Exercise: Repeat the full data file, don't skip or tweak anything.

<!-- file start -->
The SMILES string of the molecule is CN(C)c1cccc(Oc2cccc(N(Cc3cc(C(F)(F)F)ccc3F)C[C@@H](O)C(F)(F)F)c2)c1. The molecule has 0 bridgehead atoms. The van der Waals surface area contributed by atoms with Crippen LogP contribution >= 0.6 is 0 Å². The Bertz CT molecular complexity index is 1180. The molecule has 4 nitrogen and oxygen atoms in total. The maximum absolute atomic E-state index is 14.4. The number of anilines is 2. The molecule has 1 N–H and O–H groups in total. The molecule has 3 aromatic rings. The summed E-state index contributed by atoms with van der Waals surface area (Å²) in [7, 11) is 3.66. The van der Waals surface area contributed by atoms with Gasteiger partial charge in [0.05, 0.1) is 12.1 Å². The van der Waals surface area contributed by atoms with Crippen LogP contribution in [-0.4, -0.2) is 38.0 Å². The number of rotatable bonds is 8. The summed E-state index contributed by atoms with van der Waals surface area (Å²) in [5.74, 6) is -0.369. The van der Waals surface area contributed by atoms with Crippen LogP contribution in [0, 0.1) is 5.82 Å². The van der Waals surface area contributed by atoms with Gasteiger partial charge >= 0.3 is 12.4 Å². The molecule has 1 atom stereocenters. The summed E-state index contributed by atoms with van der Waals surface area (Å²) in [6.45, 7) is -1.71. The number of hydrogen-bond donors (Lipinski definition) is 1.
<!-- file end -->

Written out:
The SMILES string of the molecule is CN(C)c1cccc(Oc2cccc(N(Cc3cc(C(F)(F)F)ccc3F)C[C@@H](O)C(F)(F)F)c2)c1. The molecule has 0 bridgehead atoms. The van der Waals surface area contributed by atoms with Crippen LogP contribution >= 0.6 is 0 Å². The Bertz CT molecular complexity index is 1180. The molecule has 4 nitrogen and oxygen atoms in total. The maximum absolute atomic E-state index is 14.4. The number of anilines is 2. The molecule has 1 N–H and O–H groups in total. The molecule has 3 aromatic rings. The summed E-state index contributed by atoms with van der Waals surface area (Å²) in [7, 11) is 3.66. The van der Waals surface area contributed by atoms with Gasteiger partial charge in [0.05, 0.1) is 12.1 Å². The van der Waals surface area contributed by atoms with Crippen LogP contribution in [-0.4, -0.2) is 38.0 Å². The number of rotatable bonds is 8. The summed E-state index contributed by atoms with van der Waals surface area (Å²) in [5.74, 6) is -0.369. The van der Waals surface area contributed by atoms with Crippen LogP contribution in [0, 0.1) is 5.82 Å². The van der Waals surface area contributed by atoms with Gasteiger partial charge >= 0.3 is 12.4 Å². The molecule has 1 atom stereocenters. The summed E-state index contributed by atoms with van der Waals surface area (Å²) in [6.45, 7) is -1.71. The number of hydrogen-bond donors (Lipinski definition) is 1.